Pezón suplementario debajo del principal. Fuente
Additional nipple below the main one. Credit



Surely you’ve experienced that if you bring anything into the hands of a baby, automatically he grabs it with such a force that would be able to hold his own weight. This reflex disappears at 3-4 months of age and is a remnant of our arboreal past and the way to grab the hair of the mother, as with the other current primates. Watch the next video in 1934 on a study of twins (minute 0:34):

On the feet there is also a reflex of trying to grab something when the foot of a baby is touched. It disappears at 9 months of age.

By the way, have you noticed how easily children climb on any handrails or higher zones in a playground?


Cold, stress or intense emotion (eg, listening to some music) causes the piloerector muscle to raise the hair giving the skin the appearance of a plucked chicken. It is an involuntary reflex in which some hormones, like adrenaline (which is released in the mentioned situations) are involved. What utility had this to our ancestors and has in modern mammals?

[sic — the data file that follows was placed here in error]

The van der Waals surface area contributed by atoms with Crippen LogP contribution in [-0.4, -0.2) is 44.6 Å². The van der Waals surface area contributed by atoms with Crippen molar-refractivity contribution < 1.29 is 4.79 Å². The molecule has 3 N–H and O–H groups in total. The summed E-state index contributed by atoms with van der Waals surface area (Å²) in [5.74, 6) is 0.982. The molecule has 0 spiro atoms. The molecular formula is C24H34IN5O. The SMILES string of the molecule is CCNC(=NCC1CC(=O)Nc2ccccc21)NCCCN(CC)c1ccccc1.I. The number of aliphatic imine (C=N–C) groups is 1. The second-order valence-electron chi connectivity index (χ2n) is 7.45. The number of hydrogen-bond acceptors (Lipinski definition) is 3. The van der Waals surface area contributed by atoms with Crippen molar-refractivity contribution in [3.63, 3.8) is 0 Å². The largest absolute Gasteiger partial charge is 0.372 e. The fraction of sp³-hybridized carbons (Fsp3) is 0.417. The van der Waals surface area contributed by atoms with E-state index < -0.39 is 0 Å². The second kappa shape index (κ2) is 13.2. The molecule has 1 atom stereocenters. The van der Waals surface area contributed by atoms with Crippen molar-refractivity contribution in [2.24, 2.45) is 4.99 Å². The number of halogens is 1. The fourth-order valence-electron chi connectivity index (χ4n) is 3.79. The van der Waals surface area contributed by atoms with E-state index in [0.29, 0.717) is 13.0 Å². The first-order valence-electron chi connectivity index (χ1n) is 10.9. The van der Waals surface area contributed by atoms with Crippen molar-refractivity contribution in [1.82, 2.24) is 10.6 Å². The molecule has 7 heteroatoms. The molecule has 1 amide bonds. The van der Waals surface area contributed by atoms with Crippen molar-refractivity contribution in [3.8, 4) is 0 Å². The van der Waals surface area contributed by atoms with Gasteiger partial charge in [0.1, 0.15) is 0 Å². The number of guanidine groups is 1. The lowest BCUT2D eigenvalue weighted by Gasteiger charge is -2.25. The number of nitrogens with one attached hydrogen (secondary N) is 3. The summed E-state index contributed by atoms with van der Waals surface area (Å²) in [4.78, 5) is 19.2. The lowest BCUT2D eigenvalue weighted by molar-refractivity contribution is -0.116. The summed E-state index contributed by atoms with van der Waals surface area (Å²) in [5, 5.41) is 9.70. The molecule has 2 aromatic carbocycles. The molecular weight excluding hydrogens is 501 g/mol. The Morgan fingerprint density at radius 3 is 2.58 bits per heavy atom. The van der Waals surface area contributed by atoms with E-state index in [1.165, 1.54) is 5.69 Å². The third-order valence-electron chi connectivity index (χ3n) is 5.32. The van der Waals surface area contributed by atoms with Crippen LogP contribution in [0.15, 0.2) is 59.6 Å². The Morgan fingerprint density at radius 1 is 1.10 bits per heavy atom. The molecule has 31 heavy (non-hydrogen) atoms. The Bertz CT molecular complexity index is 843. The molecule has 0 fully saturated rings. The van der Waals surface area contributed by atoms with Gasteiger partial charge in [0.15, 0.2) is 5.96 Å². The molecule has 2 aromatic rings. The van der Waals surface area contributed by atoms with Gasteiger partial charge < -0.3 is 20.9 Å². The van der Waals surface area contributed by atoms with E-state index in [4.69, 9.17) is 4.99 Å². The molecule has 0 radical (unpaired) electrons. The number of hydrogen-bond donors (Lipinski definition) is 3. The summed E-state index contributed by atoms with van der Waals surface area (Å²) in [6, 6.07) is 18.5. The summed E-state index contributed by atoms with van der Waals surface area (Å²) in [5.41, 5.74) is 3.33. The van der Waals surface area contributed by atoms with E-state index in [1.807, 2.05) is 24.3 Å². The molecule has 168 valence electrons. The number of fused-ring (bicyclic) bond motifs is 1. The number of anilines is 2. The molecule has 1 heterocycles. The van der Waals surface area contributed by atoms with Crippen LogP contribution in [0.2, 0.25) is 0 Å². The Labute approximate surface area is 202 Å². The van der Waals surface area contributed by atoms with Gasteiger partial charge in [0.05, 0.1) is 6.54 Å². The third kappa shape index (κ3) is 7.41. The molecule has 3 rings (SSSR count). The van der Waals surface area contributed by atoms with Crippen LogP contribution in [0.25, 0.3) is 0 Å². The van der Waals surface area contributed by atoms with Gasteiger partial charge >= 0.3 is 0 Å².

• Increasing the space between the skin and the external surface, so that hot air trapped between hair helps on maintaining temperature.
  • Looking bigger to scare off potential predators or competitors.
Chimpancé con el pelo erizado durante un display antes de un conflicto. Foto: Chimpanzee Sanctuary Northwest
Chimpanzee with hair bristling in a display before a conflict. Photo: Chimpanzee Sanctuary Northwest

Obviously we have lost hair in most parts of the body, so although we retain the reflex, it has no use to us or to keep warm or to ward off predators. The hair has been preserved abundantly in areas where protection is necessary or due to sexual selection (head, eyebrows, eyelashes, beard, pubis…), but in general, can also be considered a vestigial structure.